Dialogue on Early Childhood Science, Mathematics, and Technology Education

Selected Resources

Early Childhood Education Curriculum Materials and Instruction

Adams, Polly K., and Jaynie Nesmith. 1996. Blockbusters: Ideas for the Block Center. Early Childhood Education Journal, Vol. 24, No. 2. Human Sciences Press. New York, NY. ISSN 1082–3301.

Goals of block building in early childhood classrooms focus on physical, social, cognitive, and emotional development. Offers illustrations of task cards to use with blocks in math, science, language arts, and social studies.

Atkinson, Sue, and Marilyn Fleer. 1996. Science with Reason: A Developmental Approach. Heinemann. Portsmouth, NH. ISBN 0–43508–381–3. http://www.heinemann.com.

Based on the premise that learning is best accomplished when children engage in purposeful activity and real problems, 16 contributors describe what this kind of science teaching can look like for a range of science topics for primary school and elementary school children.

Baker, Ann. 1991. Counting on a Small Planet: Activities for Environmental Mathematics. Heinemann. Portsmouth, NH. ISBN 0–43508–327–9

The “whole math” approach is explained, and ideas are suggested for getting children to use math naturally when exploring their environment.

Beaty, Janice J. 1996. Preschool: Appropriate Practices, 2nd edition. Harcourt Brace. San Diego, CA. ISBN 0–15502–633–X.

This teacher’s manual focuses on developing self-directed “learning environments” for preschool children and on facilitating the children’s development through observation and support. Describes how to set up “centers” in classrooms, including those that focus on computers, math, and science.

Berry, Carla F. 1992. Planning a Theme-Based Curriculum: Goals, Themes, Activities, and Planning Guides for 4’s and 5’s. Addison-Wesley Publishing Co. Reading, MA. ISBN 0–67346–409–1.

Broekel, Ray. 1988. Experiments With Water. Children’s Press. Danbury, CT. ISBN 0–51601–215–0.

Experiments with temperature changes, capillary action, surface tension, and buoyancy are provided for children ready for additional challenges. (Photographs show children handling equipment that should be used under adult supervision.)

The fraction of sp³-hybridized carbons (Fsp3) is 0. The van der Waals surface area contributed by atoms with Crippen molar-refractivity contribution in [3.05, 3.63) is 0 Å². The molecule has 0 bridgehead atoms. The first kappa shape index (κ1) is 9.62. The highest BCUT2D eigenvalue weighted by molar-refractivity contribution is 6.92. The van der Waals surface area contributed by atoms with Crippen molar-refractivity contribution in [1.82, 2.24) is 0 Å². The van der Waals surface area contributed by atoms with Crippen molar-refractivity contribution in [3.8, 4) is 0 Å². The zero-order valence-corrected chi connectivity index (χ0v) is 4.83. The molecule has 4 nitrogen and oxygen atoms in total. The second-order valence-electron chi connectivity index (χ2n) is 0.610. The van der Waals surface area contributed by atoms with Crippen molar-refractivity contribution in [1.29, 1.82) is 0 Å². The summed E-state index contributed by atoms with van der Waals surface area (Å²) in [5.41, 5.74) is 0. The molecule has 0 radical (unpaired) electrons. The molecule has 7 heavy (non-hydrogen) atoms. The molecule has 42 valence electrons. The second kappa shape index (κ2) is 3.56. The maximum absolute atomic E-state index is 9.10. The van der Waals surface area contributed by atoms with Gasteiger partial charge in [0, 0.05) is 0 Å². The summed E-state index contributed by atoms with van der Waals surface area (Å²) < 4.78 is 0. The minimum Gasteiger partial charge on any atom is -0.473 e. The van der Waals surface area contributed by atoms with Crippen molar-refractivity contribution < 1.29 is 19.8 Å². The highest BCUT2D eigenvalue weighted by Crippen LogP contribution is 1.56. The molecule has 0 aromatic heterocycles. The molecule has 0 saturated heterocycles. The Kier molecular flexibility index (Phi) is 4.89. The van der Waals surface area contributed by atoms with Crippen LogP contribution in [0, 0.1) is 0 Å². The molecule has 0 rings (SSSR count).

Bugs Don’t Bug Us. Bo Peep Productions. 1991. http://www.bopeepproductions.com

This video features insects in action in their natural settings, even changing into mature forms, plus creative movements and a good song that will build a child’s courage about encountering these creatures.

Burns, Marilyn. 1998. Thinking Math: Questions To Ask and Games To Play To Help Children Think Mathematically. Early Childhood Today, Vol. 12, No. 4. Scholastic, Inc. Jefferson City, MO. ISSN 1070–1214.

Caduto, Michael. 1990. Pond and Brook: A Guide to Nature Study in Freshwater Environments. University Press of New England. ISBN 0–87451–509–2.

Many creative ideas for involving children with nature.

Charlesworth, Rosalind. 1996. Experiences in Math for Young Children, 3rd edition. Delmar Publishers. Albany, NY. ISBN 0–82737–227–2.

Developmentally appropriate integrated curriculum is stressed as well as language and literature.

Claycomb, Patty. 1991. Love the Earth. Partner Press. ASIN 0–93321–247–X.

Many creative ideas for involving children with nature.

Eisenhower National Clearinghouse. 1998. Using Children’s Literature in Math and Science. ENC Focus. Eisenhower National Clearinghouse. Columbus, OH.

Helps teachers integrate reading and math and science, particularly in the elementary grades. Lists trade books to use in math and science as well as other resources.

ERIC Clearinghouse/EECE. A to Z: The Early Childhood Educator’s Guide to the Internet. ERIC Clearinghouse on Elementary and Early Childhood Education. Champaign, IL.

Offers an introduction to the Internet, describes common discussion-list commands, lists web sites, and provides instruction on finding and using ERIC on the Internet.

GEMS, Lawrence Hall of Science. 1993. Once Upon a GEMS Guide: Connecting Young People’s Literature to Great Explorations in Math & Science. GEMS, Lawrence Hall of Science. Berkeley, CA. ISBN 0–91251–178–8.

Annotates hundreds of books that can be read in connection with GEMS activities, math strands, and science themes for PreK–12.

George, Yolanda S., et al. (Eds.). 1995. In Touch With Preschool Science. American Association for the Advancement of Science. Washington, DC. ISBN 0–87158–551–5.